Our modern day world has had major impact on the position of our bodies. When you're sitting at a desk, driving a car or watching TV, it's likely that your shoulders, arms and head are positioned forward and your lower and upper back are rounded.?
Years of this "forward" position can take its toll, causing a tight neck and shoulders as well as tension headaches. Our shoulders turn forward permanently, the chest muscles are shortened and the upper back muscles are weak.
When you play tennis and hit thousands of forehands, backhands, volleys and serves during your practice, the movement of the arm originates in the shoulder. Since the position of your shoulders is more forward than it should be, you will experience stress on the shoulder joint every time you hit the ball. Over time, you can develop nagging pains and overuse injuries. Taking care of your imbalances now will help you avoid future pain and it will greatly lengthen your tennis career.
Channel Your Inner Cat and Dog
Our bodies work their best when the posture is erect, with a slightly arched back, a curvature in the neck and a head positioned directly over the shoulders. The shoulders are aligned over the hips, which are directly above the knees, and they are directly above the ankles.
Without this ideal position you're at risk of putting additional and unnecessary stress on your joints during? athletic endeavors.
The so-called "cats and dogs" exercise will establish the proper position of your shoulders and back, and make your spine more flexible and supple. It's a simple exercise that you can be done just about anywhere and as often as you want.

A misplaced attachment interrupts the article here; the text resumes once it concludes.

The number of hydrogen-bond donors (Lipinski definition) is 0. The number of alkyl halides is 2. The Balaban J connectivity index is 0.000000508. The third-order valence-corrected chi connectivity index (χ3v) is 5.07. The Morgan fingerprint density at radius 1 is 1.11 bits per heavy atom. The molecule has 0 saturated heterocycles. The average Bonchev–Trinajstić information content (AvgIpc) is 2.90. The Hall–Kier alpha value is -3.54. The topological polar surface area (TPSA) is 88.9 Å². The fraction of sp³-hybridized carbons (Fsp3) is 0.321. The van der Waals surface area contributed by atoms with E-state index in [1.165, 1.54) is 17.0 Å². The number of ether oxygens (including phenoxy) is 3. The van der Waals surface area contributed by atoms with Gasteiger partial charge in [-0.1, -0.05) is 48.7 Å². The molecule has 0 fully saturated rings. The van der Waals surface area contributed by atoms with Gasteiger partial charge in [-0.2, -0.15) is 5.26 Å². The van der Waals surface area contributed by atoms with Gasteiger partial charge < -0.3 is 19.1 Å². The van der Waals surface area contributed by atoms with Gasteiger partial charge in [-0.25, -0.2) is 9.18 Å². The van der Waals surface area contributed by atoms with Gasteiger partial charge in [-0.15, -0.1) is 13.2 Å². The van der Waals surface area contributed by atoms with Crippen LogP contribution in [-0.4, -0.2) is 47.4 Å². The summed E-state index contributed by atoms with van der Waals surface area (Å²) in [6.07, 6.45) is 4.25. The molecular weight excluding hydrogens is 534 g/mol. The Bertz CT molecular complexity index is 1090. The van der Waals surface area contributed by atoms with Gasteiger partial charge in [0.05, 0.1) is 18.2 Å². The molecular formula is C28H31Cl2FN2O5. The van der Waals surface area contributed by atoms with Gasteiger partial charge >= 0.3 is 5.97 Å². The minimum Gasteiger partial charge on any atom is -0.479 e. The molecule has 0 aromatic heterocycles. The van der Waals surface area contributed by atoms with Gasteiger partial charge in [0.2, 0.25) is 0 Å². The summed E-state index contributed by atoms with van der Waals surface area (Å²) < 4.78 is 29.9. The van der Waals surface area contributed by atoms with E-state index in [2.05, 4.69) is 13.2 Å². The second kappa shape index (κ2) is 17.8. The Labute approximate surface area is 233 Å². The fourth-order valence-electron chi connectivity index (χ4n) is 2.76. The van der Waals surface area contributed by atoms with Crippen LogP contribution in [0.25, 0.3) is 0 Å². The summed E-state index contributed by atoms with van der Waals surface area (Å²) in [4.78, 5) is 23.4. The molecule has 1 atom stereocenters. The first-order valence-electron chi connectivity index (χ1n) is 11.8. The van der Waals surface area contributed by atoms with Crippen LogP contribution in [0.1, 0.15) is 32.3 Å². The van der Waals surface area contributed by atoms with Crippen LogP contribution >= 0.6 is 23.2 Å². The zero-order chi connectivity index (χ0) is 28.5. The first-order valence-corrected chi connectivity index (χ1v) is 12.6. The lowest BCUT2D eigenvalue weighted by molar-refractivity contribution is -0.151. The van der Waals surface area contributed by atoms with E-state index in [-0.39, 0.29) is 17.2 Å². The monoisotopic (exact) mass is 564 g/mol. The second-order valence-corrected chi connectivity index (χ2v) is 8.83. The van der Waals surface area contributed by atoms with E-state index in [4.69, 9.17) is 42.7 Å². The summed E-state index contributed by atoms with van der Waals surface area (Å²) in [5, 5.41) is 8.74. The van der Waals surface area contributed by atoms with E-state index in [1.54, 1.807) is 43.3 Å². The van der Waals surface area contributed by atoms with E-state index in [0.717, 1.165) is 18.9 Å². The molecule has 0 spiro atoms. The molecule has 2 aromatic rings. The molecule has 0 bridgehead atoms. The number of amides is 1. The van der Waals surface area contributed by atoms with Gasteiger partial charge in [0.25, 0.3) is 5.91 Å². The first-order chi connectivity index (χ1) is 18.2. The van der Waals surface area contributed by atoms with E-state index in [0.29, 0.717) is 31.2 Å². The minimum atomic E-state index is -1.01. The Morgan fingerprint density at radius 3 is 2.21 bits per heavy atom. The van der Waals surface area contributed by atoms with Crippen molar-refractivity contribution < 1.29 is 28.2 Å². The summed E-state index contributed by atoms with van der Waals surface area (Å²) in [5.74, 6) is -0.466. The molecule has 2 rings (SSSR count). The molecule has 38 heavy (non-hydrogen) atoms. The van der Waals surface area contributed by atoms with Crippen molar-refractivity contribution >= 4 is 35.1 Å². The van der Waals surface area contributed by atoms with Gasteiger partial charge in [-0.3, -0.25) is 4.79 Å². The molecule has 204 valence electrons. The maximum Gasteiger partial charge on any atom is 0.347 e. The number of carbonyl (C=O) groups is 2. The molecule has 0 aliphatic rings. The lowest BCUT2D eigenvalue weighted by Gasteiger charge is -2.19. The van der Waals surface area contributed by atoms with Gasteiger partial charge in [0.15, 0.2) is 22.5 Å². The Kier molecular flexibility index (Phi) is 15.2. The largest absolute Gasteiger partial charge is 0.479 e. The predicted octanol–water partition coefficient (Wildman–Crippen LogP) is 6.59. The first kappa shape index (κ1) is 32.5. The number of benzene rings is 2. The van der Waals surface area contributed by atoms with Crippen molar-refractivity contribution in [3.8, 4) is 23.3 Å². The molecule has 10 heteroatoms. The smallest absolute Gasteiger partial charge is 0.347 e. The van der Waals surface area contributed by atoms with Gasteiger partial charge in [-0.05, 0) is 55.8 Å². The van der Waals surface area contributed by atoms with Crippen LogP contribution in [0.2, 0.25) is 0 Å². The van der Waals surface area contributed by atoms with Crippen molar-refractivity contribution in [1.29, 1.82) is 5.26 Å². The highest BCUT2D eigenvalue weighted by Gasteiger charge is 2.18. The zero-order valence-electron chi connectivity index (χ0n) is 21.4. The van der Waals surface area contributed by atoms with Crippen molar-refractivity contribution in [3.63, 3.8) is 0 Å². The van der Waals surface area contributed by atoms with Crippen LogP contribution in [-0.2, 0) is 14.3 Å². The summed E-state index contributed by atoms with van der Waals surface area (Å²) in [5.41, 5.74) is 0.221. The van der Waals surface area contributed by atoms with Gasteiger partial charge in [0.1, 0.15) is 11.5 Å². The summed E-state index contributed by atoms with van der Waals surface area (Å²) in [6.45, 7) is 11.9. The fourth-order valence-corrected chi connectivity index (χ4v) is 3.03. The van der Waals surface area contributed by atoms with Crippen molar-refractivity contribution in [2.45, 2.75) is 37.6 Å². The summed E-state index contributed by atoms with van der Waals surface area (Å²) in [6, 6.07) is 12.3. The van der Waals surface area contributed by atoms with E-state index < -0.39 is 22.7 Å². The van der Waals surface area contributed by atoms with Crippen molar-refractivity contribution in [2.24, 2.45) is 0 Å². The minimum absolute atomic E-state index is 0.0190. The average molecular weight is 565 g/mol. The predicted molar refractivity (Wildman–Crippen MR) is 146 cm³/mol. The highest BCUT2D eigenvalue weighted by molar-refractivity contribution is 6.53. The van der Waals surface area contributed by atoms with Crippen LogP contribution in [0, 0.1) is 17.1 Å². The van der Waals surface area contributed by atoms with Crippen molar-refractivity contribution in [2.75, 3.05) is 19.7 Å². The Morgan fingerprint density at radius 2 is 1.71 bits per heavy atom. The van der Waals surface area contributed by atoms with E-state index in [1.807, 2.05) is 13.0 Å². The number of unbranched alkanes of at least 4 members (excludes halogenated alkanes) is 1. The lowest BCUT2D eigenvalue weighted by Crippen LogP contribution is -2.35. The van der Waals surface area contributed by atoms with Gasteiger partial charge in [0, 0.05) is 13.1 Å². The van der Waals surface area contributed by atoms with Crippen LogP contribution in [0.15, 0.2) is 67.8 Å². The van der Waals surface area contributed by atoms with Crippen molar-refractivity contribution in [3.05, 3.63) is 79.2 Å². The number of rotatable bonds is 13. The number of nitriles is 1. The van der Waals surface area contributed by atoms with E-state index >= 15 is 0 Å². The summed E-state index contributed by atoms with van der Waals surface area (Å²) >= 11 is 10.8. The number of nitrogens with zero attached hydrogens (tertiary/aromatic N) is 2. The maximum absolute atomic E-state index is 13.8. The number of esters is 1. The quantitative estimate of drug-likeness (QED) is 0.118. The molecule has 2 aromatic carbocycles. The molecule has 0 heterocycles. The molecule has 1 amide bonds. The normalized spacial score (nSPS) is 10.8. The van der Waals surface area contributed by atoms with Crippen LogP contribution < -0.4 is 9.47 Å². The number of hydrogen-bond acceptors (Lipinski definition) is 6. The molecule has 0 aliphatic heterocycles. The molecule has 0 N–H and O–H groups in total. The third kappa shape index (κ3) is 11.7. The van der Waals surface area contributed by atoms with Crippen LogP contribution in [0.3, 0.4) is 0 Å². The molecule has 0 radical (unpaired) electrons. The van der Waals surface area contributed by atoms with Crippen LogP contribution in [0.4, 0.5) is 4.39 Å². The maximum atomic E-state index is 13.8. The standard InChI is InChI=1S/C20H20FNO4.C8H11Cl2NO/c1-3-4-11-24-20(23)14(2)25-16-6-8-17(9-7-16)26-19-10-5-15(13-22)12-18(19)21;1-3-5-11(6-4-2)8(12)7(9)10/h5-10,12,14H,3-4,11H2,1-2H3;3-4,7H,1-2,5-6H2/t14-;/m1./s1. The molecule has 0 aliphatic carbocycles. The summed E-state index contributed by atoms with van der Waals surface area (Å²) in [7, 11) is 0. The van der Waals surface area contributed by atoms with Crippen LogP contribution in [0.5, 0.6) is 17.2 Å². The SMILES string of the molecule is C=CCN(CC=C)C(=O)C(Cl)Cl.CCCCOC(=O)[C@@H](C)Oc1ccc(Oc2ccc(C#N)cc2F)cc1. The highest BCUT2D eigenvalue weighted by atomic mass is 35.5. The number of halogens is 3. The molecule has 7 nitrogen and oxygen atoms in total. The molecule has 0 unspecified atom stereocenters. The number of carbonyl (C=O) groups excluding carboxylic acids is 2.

The exercise will keep your shoulders healthy, improve your posture and prevent tension headaches and other problems. On the tennis court, a flexible spine will allow for better upper body rotation and your shots will be more powerful.
Functional shoulders reduce the risk of injury and you will be able to train hard and improve your tennis game at steady pace. Do "cats and dogs" regularly, and watch your tennis game improve.
The Cats and Dogs Exercise
Your goal should be to adjust your posture to stay more straight and "backward" regularly. This exercise works your spine, hips, neck and shoulders in coordinated flexion and extension, and loosens up the stiff back, neck, and shoulders. Depending on your lifestyle, and how much you sit, you may need to do this exercise several times per day.
Get down on your hands and knees, keep your weight evenly distributed, and align your hands, shoulders, hips, knees and feet in one line.
Visualize a happy doggie: take a deep breath and lift your tail (hips) and your head high up, while arching your lower back as much as you can.
Now visualize a smooth cat: breathe out and round your back as much as you can while dropping your hips and head low. The middle of your back should be at its highest point, creating a pleasant stretch across your back.
Keep repeating the arching and rounding movement in a smooth continuous motion for 20 to 30 repetitions while breathing deeply. It will make you feel limber and energized.
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